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Plant-Mediated Silencing of the Whitefly Bemisia tabaci Cyclophilin B and Heat Shock Protein 70 Impairs Insect Development and Virus Transmission
Year:
2019
Source of publication :
Frontiers in Physiology
Authors :
Ghanim, Murad
;
.
Kanakala, Surapathrudu
;
.
Kontsedalov, Svetlana
;
.
Lebedev, Galina
;
.
Volume :
10: 557
Co-Authors:
Facilitators :
From page:
0
To page:
0
(
Total pages:
1
)
Abstract:

The whitefly B. tabaci is a global pest and transmits extremely important plant viruses especially begomoviruses, that cause substantial crop losses. B. tabaci is one of the top invasive species worldwide and have developed resistance to all major pesticide classes. One of the promising alternative ways for controlling this pest is studying its genetic makeup for identifying specific target proteins which are critical for its development and ability to transmit viruses. Tomato yellow leaf curl virus (TYLCV) is the most economically important and well-studied begomovirus transmitted by B. tabaci, in a persistent-circulative manner. Recently, we reported that B. tabaci Cyclophilin B (CypB) and heat shock protein 70 proteins (hsp70) interact and co-localize with TYLCV in the whitefly midgut, on the virus transmission pathway, and that both proteins have a significant role in virus transmission. Here, we extended the previous work and used the Tobacco rattle virus (TRV) plant-mediated RNA silencing system for knocking down both genes and testing the effect of their silencing on whitefly viability and virus transmission. Portions of these two genes were cloned into TRV constructs and tomato plants were infected and used for whitefly feeding and transmission experiments. Following whitefly feeding on TRV-plants, the expression levels of cypB and hsp70 in adult B. tabaci significantly decreased over 72 h feeding period. The knockdown in the expression of both genes was further shown in the first generation of silenced whiteflies, where phenotypic abnormalities in the adult, wing, nymph and bacteriosomes development and structure were observed. Additionally, high mortality rates that reached more than 80% among nymphs and adults were obtained. Finally, silenced whitefly adults with both genes showed decreased ability to transmit TYLCV under lab conditions. Our results suggest that plant-mediated silencing of both cypB and hsp70 have profound effects on whitefly development and its ability to transmit TYLCV.

Note:
Related Files :
Bemisia tabaci
Cyclophilin B
Hsp70
Silencing
Tobacco rattle virus
Tobacco rattle virus (TRV)
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Related Content
More details
DOI :
10.3389/fphys.2019.00557
Article number:
0
Affiliations:
Database:
PubMed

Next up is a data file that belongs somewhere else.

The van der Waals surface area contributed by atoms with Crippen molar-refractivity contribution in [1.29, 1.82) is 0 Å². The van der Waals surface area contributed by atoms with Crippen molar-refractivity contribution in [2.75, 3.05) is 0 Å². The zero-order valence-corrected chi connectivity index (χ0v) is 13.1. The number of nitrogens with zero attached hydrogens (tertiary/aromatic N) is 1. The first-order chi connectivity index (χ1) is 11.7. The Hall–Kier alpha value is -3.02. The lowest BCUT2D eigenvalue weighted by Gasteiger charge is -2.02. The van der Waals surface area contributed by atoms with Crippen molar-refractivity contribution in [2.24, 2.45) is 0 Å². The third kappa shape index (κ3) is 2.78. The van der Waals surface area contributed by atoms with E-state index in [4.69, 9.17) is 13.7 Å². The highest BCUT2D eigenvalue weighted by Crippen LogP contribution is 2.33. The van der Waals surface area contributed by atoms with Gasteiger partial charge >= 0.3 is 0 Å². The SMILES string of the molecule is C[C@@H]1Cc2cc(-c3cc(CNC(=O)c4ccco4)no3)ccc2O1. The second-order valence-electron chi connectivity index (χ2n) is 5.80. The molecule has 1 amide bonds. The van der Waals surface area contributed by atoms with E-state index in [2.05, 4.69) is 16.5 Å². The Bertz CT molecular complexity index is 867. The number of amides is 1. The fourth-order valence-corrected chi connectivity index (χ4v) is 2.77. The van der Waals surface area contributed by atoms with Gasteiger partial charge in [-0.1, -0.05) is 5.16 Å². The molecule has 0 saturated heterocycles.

Publication Type:
article
;
.
Language:
English
Editors' remarks:
ID:
41179
Last updated date:
02/03/2022 17:27
Creation date:
03/06/2019 08:36
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Scientific Publication
Plant-Mediated Silencing of the Whitefly Bemisia tabaci Cyclophilin B and Heat Shock Protein 70 Impairs Insect Development and Virus Transmission
10: 557
Plant-Mediated Silencing of the Whitefly Bemisia tabaci Cyclophilin B and Heat Shock Protein 70 Impairs Insect Development and Virus Transmission

The whitefly B. tabaci is a global pest and transmits extremely important plant viruses especially begomoviruses, that cause substantial crop losses. B. tabaci is one of the top invasive species worldwide and have developed resistance to all major pesticide classes. One of the promising alternative ways for controlling this pest is studying its genetic makeup for identifying specific target proteins which are critical for its development and ability to transmit viruses. Tomato yellow leaf curl virus (TYLCV) is the most economically important and well-studied begomovirus transmitted by B. tabaci, in a persistent-circulative manner. Recently, we reported that B. tabaci Cyclophilin B (CypB) and heat shock protein 70 proteins (hsp70) interact and co-localize with TYLCV in the whitefly midgut, on the virus transmission pathway, and that both proteins have a significant role in virus transmission. Here, we extended the previous work and used the Tobacco rattle virus (TRV) plant-mediated RNA silencing system for knocking down both genes and testing the effect of their silencing on whitefly viability and virus transmission. Portions of these two genes were cloned into TRV constructs and tomato plants were infected and used for whitefly feeding and transmission experiments. Following whitefly feeding on TRV-plants, the expression levels of cypB and hsp70 in adult B. tabaci significantly decreased over 72 h feeding period. The knockdown in the expression of both genes was further shown in the first generation of silenced whiteflies, where phenotypic abnormalities in the adult, wing, nymph and bacteriosomes development and structure were observed. Additionally, high mortality rates that reached more than 80% among nymphs and adults were obtained. Finally, silenced whitefly adults with both genes showed decreased ability to transmit TYLCV under lab conditions. Our results suggest that plant-mediated silencing of both cypB and hsp70 have profound effects on whitefly development and its ability to transmit TYLCV.

Scientific Publication
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